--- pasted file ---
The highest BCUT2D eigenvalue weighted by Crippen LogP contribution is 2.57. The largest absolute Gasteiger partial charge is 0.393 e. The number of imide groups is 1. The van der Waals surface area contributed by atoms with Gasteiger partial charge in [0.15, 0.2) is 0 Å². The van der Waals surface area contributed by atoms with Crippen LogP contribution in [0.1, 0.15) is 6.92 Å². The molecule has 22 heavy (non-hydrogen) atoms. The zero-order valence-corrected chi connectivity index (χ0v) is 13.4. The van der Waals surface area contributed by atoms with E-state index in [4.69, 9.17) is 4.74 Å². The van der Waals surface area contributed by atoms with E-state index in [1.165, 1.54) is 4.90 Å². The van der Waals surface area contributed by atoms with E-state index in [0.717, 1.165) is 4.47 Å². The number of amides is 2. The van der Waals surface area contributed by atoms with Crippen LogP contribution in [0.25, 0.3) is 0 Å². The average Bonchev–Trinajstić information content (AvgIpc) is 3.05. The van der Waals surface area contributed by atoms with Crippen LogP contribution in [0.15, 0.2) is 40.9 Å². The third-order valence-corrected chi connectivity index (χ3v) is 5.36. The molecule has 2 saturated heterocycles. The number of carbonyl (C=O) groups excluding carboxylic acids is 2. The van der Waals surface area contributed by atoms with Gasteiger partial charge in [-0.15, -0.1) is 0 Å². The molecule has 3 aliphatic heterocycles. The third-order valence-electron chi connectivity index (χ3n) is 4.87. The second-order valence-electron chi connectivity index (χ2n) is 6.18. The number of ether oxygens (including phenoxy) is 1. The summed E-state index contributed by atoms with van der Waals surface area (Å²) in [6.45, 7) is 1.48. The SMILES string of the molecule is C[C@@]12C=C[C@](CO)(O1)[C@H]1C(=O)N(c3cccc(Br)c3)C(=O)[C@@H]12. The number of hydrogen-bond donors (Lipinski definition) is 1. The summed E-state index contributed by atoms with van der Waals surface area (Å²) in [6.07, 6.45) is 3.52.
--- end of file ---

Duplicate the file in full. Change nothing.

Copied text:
The highest BCUT2D eigenvalue weighted by Crippen LogP contribution is 2.57. The largest absolute Gasteiger partial charge is 0.393 e. The number of imide groups is 1. The van der Waals surface area contributed by atoms with Gasteiger partial charge in [0.15, 0.2) is 0 Å². The van der Waals surface area contributed by atoms with Crippen LogP contribution in [0.1, 0.15) is 6.92 Å². The molecule has 22 heavy (non-hydrogen) atoms. The zero-order valence-corrected chi connectivity index (χ0v) is 13.4. The van der Waals surface area contributed by atoms with E-state index in [4.69, 9.17) is 4.74 Å². The van der Waals surface area contributed by atoms with E-state index in [1.165, 1.54) is 4.90 Å². The van der Waals surface area contributed by atoms with E-state index in [0.717, 1.165) is 4.47 Å². The number of amides is 2. The van der Waals surface area contributed by atoms with Crippen LogP contribution in [0.25, 0.3) is 0 Å². The average Bonchev–Trinajstić information content (AvgIpc) is 3.05. The van der Waals surface area contributed by atoms with Crippen LogP contribution in [0.15, 0.2) is 40.9 Å². The third-order valence-corrected chi connectivity index (χ3v) is 5.36. The molecule has 2 saturated heterocycles. The number of carbonyl (C=O) groups excluding carboxylic acids is 2. The van der Waals surface area contributed by atoms with Gasteiger partial charge in [-0.15, -0.1) is 0 Å². The molecule has 3 aliphatic heterocycles. The third-order valence-electron chi connectivity index (χ3n) is 4.87. The second-order valence-electron chi connectivity index (χ2n) is 6.18. The number of ether oxygens (including phenoxy) is 1. The summed E-state index contributed by atoms with van der Waals surface area (Å²) in [6.45, 7) is 1.48. The SMILES string of the molecule is C[C@@]12C=C[C@](CO)(O1)[C@H]1C(=O)N(c3cccc(Br)c3)C(=O)[C@@H]12. The number of hydrogen-bond donors (Lipinski definition) is 1. The summed E-state index contributed by atoms with van der Waals surface area (Å²) in [6.07, 6.45) is 3.52.